The season starts off a little slow- Spa City 6 hour in March, then the Ouachita Challenge April 3rd, then nothing on the calendar until April 30th, when the NUE Series kicks up with the Cohutta 100 (after that- destruction!) I’m still on the fence about racing the Ouachita course Singlespeed. Only one other female singlespeed competitior is registered, and there’s a slew of “women’s open” competitors. On one hand, I want to support singlespeed racing, but on the other, Ouachita isn’t that great of a singlespeed course because of several miles of flat/rolling forest road. If I want to “chase” the fast women, it would be advantageous to have gears in order to play to my strengths. What does the studio audience think?

I’m hoping that other NUE races besides Cohutta and Breck add the women’s singlespeed (hereby referred to WSS) category. It’d be a dream for WSS to be its own category in the NUE Series. My recommendation to the NUE gods- make WSS a category. Being the only woman dedicated enough to chase points on a singlespeed, I’ll win by default, then other, faster women will be all like, “oh, she just won by chasing points, no one fast raced that category,” and I’ll be all like, “yeah, then maybe you should race singlespeed and beat me,” and then they’ll be all like, “maybe I will,” and I’ll be all like, “bring it on, gearie!” and then… well, you get the point.

With Cohutta, Syllamo, Mohican, Breck, Fool’s Gold, and Shennandoah,  I’ve got plenty of races to get NUE points (only the 4 best are counted). April/May/June will be pretty packed, but after that, there will be larger gaps between the A races, and I’m not yet sure if I want to fill those with training or more racing. I originally wanted to go to the Breck Epic, but I likely won’t find the disposible income for it, and I feel I should be a lot faster before I hit sponsors up for that type of cash. It’ll probably be last minute additions as I get bored with weekends in Memphis.

Speaking of geared bikes, I received something black and white and carbon all over in the mail yesterday. Now I’m just waiting on other hardware from the likes of SRAM in order to start putting it all together. This one will take a little more parts-gathering time than the previous build, but I’ll post it once it’s up & ripping.

2011 Sponsorship Rundown

I’ve been relatively quiet on the sponsor front because I’ve had a couple of things in the works. As you may (or may not) know, my 2009/2010 road team was Marx-Bensdorf (local elite team). The ladies were great. If I were to road race again in 2011, I’d would have loved to race with them. However, the team management was not willing to sponsor my mountain bike pursuits (don’t get me wrong- they’re on top of the road game, and adding MTB to the mix would likely complicate things. No hard feelings towards them at all). That being my main focus and top priority, I had to look elsewhere.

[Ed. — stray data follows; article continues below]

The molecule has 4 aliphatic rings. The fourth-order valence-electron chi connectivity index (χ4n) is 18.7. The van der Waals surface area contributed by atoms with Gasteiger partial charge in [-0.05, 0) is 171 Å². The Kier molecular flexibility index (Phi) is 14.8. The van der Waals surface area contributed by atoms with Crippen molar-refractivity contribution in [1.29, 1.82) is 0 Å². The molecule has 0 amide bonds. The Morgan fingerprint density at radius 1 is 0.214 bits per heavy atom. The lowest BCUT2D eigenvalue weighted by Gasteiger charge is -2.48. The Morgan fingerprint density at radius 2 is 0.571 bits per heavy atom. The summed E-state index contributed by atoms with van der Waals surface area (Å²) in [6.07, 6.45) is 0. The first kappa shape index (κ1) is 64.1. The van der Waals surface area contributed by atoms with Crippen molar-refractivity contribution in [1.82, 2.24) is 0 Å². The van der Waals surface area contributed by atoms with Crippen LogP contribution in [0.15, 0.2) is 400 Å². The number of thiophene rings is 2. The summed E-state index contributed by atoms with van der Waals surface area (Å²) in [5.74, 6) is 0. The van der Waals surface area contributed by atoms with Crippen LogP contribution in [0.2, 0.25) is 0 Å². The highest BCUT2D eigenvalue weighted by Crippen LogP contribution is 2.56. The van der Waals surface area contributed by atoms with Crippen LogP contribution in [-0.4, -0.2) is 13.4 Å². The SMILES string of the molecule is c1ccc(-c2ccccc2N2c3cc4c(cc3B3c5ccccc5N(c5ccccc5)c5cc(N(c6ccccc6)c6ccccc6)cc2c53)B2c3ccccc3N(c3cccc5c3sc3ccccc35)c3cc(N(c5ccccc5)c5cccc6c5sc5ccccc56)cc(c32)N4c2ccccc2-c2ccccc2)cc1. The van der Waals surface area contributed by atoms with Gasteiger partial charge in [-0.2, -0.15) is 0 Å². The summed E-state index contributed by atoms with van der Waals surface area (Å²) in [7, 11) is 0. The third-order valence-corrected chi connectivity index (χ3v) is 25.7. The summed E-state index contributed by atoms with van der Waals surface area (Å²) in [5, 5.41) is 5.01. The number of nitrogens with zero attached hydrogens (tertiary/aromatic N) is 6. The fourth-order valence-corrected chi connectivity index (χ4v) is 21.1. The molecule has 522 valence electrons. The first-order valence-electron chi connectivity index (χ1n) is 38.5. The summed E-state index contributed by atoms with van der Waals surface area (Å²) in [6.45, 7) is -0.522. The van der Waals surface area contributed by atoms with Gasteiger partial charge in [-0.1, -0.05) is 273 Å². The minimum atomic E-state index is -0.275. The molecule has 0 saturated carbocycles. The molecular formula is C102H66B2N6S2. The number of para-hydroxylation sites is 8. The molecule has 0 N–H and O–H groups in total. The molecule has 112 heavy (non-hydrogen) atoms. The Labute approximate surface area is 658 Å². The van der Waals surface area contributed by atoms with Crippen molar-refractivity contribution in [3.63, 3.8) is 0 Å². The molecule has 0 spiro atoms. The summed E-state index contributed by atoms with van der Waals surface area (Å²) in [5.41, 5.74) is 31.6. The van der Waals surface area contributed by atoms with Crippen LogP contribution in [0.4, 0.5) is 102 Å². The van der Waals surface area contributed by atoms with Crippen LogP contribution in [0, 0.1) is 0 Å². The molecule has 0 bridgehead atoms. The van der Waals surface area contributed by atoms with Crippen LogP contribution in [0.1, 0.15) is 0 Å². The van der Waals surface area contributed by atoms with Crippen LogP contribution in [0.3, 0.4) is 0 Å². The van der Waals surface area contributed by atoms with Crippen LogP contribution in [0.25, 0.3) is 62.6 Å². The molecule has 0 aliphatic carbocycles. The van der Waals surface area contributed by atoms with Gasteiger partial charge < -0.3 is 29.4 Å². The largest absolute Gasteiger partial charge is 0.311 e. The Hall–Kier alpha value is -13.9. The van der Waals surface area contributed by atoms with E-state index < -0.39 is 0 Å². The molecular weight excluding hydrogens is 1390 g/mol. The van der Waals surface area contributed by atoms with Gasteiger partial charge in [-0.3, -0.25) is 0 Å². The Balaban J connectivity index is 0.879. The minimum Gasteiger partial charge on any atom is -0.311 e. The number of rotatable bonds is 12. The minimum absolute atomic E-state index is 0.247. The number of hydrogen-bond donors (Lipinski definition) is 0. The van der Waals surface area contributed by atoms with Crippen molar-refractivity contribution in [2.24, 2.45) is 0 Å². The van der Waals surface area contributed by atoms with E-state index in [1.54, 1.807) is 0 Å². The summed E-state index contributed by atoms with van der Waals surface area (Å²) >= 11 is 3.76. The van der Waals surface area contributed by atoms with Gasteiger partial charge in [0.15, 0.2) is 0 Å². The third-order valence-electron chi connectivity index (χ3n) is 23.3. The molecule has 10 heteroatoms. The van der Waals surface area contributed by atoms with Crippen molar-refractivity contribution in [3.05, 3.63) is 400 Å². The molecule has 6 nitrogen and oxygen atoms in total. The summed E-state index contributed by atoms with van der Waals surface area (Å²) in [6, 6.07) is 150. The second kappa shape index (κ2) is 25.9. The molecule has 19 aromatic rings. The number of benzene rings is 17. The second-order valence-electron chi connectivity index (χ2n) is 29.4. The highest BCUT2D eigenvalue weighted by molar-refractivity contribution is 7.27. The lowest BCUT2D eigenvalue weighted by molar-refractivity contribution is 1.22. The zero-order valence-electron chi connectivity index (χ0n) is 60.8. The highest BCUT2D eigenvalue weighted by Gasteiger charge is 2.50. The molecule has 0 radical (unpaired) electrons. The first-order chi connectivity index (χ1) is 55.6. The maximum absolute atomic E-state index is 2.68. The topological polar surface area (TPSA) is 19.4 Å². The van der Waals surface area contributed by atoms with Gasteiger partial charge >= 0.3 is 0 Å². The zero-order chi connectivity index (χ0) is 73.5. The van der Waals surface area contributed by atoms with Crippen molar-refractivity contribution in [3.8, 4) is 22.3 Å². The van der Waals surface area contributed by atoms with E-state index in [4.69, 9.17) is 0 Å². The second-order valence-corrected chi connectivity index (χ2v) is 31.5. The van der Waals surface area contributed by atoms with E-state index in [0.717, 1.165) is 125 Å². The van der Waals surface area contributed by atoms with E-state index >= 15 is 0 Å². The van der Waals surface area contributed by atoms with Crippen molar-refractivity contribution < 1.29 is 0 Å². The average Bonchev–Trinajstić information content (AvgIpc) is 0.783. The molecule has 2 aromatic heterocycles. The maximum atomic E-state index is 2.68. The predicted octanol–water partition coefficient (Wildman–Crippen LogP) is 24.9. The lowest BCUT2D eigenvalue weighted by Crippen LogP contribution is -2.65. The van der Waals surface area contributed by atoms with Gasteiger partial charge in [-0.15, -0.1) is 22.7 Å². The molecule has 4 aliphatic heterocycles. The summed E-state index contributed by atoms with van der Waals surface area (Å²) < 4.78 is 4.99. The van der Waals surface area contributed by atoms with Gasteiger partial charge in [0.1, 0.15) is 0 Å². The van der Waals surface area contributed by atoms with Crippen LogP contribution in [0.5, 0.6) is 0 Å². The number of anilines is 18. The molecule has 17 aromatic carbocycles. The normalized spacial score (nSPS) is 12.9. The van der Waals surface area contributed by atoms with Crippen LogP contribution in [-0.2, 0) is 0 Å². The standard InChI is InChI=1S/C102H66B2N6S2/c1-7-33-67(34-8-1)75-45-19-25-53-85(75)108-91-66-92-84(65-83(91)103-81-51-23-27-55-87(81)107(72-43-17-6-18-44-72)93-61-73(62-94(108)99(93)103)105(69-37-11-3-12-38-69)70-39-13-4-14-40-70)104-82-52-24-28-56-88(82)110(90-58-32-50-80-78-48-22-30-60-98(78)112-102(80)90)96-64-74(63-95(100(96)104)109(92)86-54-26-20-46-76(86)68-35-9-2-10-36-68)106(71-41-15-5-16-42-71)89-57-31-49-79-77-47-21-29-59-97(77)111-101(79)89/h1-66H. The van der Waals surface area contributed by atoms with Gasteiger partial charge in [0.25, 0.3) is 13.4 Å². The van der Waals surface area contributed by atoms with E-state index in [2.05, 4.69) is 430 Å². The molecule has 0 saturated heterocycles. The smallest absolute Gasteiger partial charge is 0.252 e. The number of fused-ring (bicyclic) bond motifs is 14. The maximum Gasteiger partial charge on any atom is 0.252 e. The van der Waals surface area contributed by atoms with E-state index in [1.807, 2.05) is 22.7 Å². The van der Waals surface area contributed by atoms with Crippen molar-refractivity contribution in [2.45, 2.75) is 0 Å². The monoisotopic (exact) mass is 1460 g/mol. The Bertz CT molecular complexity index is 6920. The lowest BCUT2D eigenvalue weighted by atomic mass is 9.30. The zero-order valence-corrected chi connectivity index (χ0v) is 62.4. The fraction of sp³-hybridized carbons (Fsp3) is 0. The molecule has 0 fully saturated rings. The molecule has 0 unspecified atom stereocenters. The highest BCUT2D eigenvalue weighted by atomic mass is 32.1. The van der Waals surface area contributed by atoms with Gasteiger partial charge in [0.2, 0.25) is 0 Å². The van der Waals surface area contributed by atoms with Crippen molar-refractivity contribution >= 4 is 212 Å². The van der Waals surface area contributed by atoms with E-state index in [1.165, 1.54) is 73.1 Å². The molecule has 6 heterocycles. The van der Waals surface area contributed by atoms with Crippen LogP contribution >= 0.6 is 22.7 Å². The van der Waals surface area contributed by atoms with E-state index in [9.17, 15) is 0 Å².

Luckily, about the time I went searching, I also found my awesome job at Outdoors, Inc. This is an excellent on two fronts- I get a lot of products at a discount very similar to what I’d get if I’d propositioned each individual company,  and the store has also had a USA Cycling registered team for about as long as I’ve been alive. A couple of phone calls and breakfasts later, and I’ve got myself additional backing from the shop I love. So- new, big sponsor #1- Outdoors, Inc.

You might also have noticed that I’m a big fan of Niner bikes. It just so happens that they’ve got an amazing grassroots program, which they are graciously allowing me to partake in. Hell. Yes. So- new, big sponsor #2- Niner Bikes grassroots racing program.

There might be a little shuffling around of the individual companies you see on the right. Some of them are products that kick ass (like Trail LED, Raxter, and Stuffits) that Outdoors doesn’t carry (and that I generally like better than comparable products that Outdoors does carry). Others are covered under the Outdoors “umbrella,” so they’ll get absorbed by the benefits of working in a bike shop. As always, stay tuned…